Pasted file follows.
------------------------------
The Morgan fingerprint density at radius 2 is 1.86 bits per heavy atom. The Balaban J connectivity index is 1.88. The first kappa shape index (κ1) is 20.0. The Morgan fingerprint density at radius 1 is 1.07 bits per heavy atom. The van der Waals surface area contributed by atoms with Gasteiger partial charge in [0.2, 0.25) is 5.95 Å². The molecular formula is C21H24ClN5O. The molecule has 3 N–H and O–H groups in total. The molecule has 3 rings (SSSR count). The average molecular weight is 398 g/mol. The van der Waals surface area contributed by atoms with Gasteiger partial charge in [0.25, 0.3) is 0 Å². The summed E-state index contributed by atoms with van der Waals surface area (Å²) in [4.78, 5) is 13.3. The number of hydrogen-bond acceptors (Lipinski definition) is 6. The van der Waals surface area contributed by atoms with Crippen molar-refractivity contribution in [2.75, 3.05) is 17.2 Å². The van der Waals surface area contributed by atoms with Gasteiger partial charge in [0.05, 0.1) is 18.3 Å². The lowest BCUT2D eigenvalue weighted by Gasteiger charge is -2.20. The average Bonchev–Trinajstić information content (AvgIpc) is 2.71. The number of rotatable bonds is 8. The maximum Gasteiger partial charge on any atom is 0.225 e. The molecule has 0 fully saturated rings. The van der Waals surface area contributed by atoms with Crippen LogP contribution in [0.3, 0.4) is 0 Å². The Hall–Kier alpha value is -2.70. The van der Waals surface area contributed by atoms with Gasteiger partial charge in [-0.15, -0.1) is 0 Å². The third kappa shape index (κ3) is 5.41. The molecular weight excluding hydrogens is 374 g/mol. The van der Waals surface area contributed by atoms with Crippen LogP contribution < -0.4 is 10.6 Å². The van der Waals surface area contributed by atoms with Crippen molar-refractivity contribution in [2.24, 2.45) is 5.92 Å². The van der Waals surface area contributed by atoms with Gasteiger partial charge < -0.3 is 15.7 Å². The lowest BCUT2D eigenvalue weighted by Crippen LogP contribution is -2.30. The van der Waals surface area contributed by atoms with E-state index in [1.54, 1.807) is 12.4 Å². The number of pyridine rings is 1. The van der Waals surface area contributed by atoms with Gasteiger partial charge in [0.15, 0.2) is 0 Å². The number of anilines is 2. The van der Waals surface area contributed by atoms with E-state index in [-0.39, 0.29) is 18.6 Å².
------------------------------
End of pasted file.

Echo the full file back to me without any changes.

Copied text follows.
The Morgan fingerprint density at radius 2 is 1.86 bits per heavy atom. The Balaban J connectivity index is 1.88. The first kappa shape index (κ1) is 20.0. The Morgan fingerprint density at radius 1 is 1.07 bits per heavy atom. The van der Waals surface area contributed by atoms with Gasteiger partial charge in [0.2, 0.25) is 5.95 Å². The molecular formula is C21H24ClN5O. The molecule has 3 N–H and O–H groups in total. The molecule has 3 rings (SSSR count). The average molecular weight is 398 g/mol. The van der Waals surface area contributed by atoms with Gasteiger partial charge in [0.25, 0.3) is 0 Å². The summed E-state index contributed by atoms with van der Waals surface area (Å²) in [4.78, 5) is 13.3. The number of hydrogen-bond acceptors (Lipinski definition) is 6. The van der Waals surface area contributed by atoms with Crippen molar-refractivity contribution in [2.75, 3.05) is 17.2 Å². The van der Waals surface area contributed by atoms with Gasteiger partial charge in [0.05, 0.1) is 18.3 Å². The lowest BCUT2D eigenvalue weighted by Gasteiger charge is -2.20. The average Bonchev–Trinajstić information content (AvgIpc) is 2.71. The number of rotatable bonds is 8. The maximum Gasteiger partial charge on any atom is 0.225 e. The molecule has 0 fully saturated rings. The van der Waals surface area contributed by atoms with Crippen LogP contribution in [0.3, 0.4) is 0 Å². The Hall–Kier alpha value is -2.70. The van der Waals surface area contributed by atoms with Gasteiger partial charge in [-0.15, -0.1) is 0 Å². The third kappa shape index (κ3) is 5.41. The molecular weight excluding hydrogens is 374 g/mol. The van der Waals surface area contributed by atoms with Crippen LogP contribution < -0.4 is 10.6 Å². The van der Waals surface area contributed by atoms with Crippen molar-refractivity contribution in [2.24, 2.45) is 5.92 Å². The van der Waals surface area contributed by atoms with Gasteiger partial charge < -0.3 is 15.7 Å². The lowest BCUT2D eigenvalue weighted by Crippen LogP contribution is -2.30. The van der Waals surface area contributed by atoms with E-state index in [1.54, 1.807) is 12.4 Å². The number of pyridine rings is 1. The van der Waals surface area contributed by atoms with Gasteiger partial charge in [0.15, 0.2) is 0 Å². The number of anilines is 2. The van der Waals surface area contributed by atoms with E-state index in [-0.39, 0.29) is 18.6 Å².